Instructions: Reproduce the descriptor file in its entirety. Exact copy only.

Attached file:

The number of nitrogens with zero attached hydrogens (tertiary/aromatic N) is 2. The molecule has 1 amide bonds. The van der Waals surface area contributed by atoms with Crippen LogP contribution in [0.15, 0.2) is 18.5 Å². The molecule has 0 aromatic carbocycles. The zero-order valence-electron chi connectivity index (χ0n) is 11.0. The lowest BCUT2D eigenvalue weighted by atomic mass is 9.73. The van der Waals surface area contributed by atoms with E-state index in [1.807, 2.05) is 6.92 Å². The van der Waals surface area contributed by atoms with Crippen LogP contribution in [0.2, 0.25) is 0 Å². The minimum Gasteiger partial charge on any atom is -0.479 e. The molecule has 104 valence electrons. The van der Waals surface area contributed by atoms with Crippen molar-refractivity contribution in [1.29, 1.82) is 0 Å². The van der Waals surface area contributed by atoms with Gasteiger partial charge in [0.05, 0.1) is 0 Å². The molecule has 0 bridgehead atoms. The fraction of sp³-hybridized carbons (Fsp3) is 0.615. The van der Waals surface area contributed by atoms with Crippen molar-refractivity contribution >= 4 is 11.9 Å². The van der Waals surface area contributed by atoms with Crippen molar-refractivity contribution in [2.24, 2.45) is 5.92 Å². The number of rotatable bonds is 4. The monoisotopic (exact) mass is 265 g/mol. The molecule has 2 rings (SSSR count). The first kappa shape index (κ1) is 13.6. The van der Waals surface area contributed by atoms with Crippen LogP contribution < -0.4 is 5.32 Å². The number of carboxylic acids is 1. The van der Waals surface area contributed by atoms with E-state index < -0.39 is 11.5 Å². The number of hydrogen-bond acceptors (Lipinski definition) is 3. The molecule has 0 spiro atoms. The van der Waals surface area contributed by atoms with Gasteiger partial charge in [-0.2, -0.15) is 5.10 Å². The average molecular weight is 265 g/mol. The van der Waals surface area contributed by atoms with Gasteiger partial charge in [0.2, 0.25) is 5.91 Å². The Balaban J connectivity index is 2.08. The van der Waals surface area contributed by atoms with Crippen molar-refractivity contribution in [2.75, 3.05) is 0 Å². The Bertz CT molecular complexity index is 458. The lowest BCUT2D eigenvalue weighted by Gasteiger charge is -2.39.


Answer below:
The number of nitrogens with zero attached hydrogens (tertiary/aromatic N) is 2. The molecule has 1 amide bonds. The van der Waals surface area contributed by atoms with Crippen LogP contribution in [0.15, 0.2) is 18.5 Å². The molecule has 0 aromatic carbocycles. The zero-order valence-electron chi connectivity index (χ0n) is 11.0. The lowest BCUT2D eigenvalue weighted by atomic mass is 9.73. The van der Waals surface area contributed by atoms with E-state index in [1.807, 2.05) is 6.92 Å². The van der Waals surface area contributed by atoms with Crippen LogP contribution in [0.2, 0.25) is 0 Å². The minimum Gasteiger partial charge on any atom is -0.479 e. The molecule has 104 valence electrons. The van der Waals surface area contributed by atoms with Crippen molar-refractivity contribution in [1.29, 1.82) is 0 Å². The van der Waals surface area contributed by atoms with Gasteiger partial charge in [0.05, 0.1) is 0 Å². The molecule has 0 bridgehead atoms. The fraction of sp³-hybridized carbons (Fsp3) is 0.615. The van der Waals surface area contributed by atoms with Crippen molar-refractivity contribution >= 4 is 11.9 Å². The van der Waals surface area contributed by atoms with Crippen molar-refractivity contribution in [2.24, 2.45) is 5.92 Å². The number of rotatable bonds is 4. The monoisotopic (exact) mass is 265 g/mol. The molecule has 2 rings (SSSR count). The first kappa shape index (κ1) is 13.6. The van der Waals surface area contributed by atoms with Crippen LogP contribution < -0.4 is 5.32 Å². The number of carboxylic acids is 1. The van der Waals surface area contributed by atoms with E-state index < -0.39 is 11.5 Å². The number of hydrogen-bond acceptors (Lipinski definition) is 3. The molecule has 0 spiro atoms. The van der Waals surface area contributed by atoms with Gasteiger partial charge in [-0.2, -0.15) is 5.10 Å². The average molecular weight is 265 g/mol. The van der Waals surface area contributed by atoms with Gasteiger partial charge in [0.2, 0.25) is 5.91 Å². The Balaban J connectivity index is 2.08. The van der Waals surface area contributed by atoms with Crippen molar-refractivity contribution in [2.75, 3.05) is 0 Å². The Bertz CT molecular complexity index is 458. The lowest BCUT2D eigenvalue weighted by Gasteiger charge is -2.39.